A Marvelous Detour

ErikaHow do you tell a story when its climax is yet to unfold?

It’s a question I was tempted to ask Sir Angel, my mentor – but better decided not to. After all, I’ve already said “sure” to the task, hadn’t I?

So here I am. After passing hours of thoughts adrift and heaving sighs I lost count on, let me share to you my CMA journey…

It was the in-between of finals week and graduation when I was formally introduced to the path of becoming a CMA.  Though snippets about a certification for management accountants had been going around before, it was too short-lived to turn “interests” into actual “commitments”. On top of that, my mind is already preoccupied on planning that out-of-the-country vacation I have been saving for so long. Singapore, Hong Kong, Cambodia, Thailand, Malaysia were in fact among the places pinned; and setting foot on the land of Wiley, Gleim or Hock is absolutely far off the grid.

However, my life – as always – had been an endless string of ironies.

While bracing myself for a last round of battle against one of my management subjects, Sir Randell, an accounting instructor in our college who is also under the mentorship of Sir Angel and not to mention among the new CMA passers, approached and offered me the ticket to this wholly unexpected trip. On the same day, I received a Facebook friend invite from “The Angel Valdenor Secerio” and upon accepting, was asked if I am interested in discussing the details of the program. As I said, I’m already set to what I want to do after graduation and NOTHING can pull me out of it. But perhaps inquiring “a little” about this opportunity will not hurt. Besides, this man is but a stranger who is miles away and the person I could least expect to drive me down a detour.

I underestimated him though – and missed the most obvious sign. The man is named “Angel” for a damn good reason! Not only was he prompt in responding to my questions but had the tenacity of a real angel as well when I almost let the chance slip away.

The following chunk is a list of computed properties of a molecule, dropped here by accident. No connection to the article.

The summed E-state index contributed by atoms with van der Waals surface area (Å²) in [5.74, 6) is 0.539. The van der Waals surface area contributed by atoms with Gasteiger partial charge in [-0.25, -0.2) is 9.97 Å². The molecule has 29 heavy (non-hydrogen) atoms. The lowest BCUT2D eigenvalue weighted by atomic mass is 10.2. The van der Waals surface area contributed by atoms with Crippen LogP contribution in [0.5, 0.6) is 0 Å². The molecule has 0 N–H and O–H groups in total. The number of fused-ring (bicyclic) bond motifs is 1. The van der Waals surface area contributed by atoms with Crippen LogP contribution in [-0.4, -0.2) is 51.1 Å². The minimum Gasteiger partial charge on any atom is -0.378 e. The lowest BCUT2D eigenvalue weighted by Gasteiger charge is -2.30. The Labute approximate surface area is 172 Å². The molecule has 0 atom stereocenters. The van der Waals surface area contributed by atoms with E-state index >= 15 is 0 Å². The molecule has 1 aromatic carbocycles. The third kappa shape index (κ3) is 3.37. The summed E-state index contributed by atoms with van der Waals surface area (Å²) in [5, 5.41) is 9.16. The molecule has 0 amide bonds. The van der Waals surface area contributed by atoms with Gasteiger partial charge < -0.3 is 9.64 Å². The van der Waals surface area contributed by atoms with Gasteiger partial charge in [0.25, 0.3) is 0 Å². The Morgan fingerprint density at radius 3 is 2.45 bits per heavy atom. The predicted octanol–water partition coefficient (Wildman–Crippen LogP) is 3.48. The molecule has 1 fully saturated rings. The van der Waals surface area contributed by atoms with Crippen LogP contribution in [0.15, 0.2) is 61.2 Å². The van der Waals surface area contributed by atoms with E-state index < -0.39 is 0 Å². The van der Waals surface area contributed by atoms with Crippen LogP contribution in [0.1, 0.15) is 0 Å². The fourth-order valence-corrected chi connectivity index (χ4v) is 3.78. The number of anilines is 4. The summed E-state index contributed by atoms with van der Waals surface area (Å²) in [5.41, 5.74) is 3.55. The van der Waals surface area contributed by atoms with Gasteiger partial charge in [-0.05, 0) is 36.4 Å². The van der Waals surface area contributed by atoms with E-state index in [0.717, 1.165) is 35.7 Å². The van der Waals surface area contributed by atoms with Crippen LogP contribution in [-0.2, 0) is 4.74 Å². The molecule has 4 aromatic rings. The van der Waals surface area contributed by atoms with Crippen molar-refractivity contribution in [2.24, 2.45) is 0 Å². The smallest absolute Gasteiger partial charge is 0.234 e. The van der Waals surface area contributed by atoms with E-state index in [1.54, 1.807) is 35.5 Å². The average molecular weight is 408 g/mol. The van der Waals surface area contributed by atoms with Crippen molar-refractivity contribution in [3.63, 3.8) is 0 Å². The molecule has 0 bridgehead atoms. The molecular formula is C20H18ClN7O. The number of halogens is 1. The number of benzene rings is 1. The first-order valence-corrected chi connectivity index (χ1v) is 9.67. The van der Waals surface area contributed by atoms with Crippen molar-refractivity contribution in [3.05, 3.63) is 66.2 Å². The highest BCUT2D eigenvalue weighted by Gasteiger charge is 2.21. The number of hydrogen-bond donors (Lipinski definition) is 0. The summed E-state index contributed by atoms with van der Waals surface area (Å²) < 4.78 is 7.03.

My justifications on turning down the offer at first were: too expensive (despite the privilege of availing a student discount), too soon (final exams are not even over), too late (already singing “Leaving on a Jet Plane”), too risky (could be a scam), too tired (give me a break) and the list went on. But truth is, all my excuses boils down to this…I was simply too scared – of the uncertainty, by the thought of failing and of the soundness of my capabilities.

In reconsidering the offer, I had to read and reread Sir Angel’s message countless of times until a point where I had to weigh between which taste I’d rather endure later on – the temporary bitterness of failure or the perpetual pungency of curiosity. Obviously, with fingers crossed, I picked the former. At an instant, my course is changed by two brief words, “I’m in”.

From there, everything seemed to have gone so fast. Before I can even make sense of what I just put myself into, I am officially a member of IMA (Institute of Management Accountants) and had registered for a 2-part exam.

The review stage was rigorous and demanding. And when an e-mail promises voluminous test drills? Buckle up because, indeed, “voluminous” knows how to live to its promise. With no exaggeration, it was my four-year undergrad accounting exams jammed in a three-month review. Through every unfamiliar intricate topic aggravated by the sweltering summer heat came the strong urge to desert the flight. But I’ve already taken off and lost sight of the ground hence there is no going back.

Then days turned into weeks…weeks into months…and alas, I have arrived at my destination (or checkpoint rather)! The actual exam is certainly everything you can expect from securing such a world-class title. It will not only drain your energy but also all that confidence you’ve earnestly tried to build-up during the months of review. And just when you thought you’ve scaled the most difficult phase, the agony of waiting will immediately prove you wrong – an agony from which I am yet to be released.

In view of this, I still couldn’t offer much on the “secret formula” to passing. However, in the context of taking risks, here’s what I’ve learned.

Everything starts and ends with you. The world can throw all the best opportunities on your way but it’s up to you to seize them. I’m not saying that the answer should always be a yes. It’s okay to take a moment and ask yourself, “Can I do this?” Definitely. “Will I succeed?” Well, that’s where risk comes aboard. You may or you may not. Nevertheless, you will realize as you go along that the more precious intangibles – such as the new bonds and lessons – are the ones that truly make the whole journey worth taking. But just in case you do fail…Guess what? You are not the first in history and life goes on!

As for the climax of my story, I can only imagine the Big Boss from above calling out, “Coming soon, Erika”.

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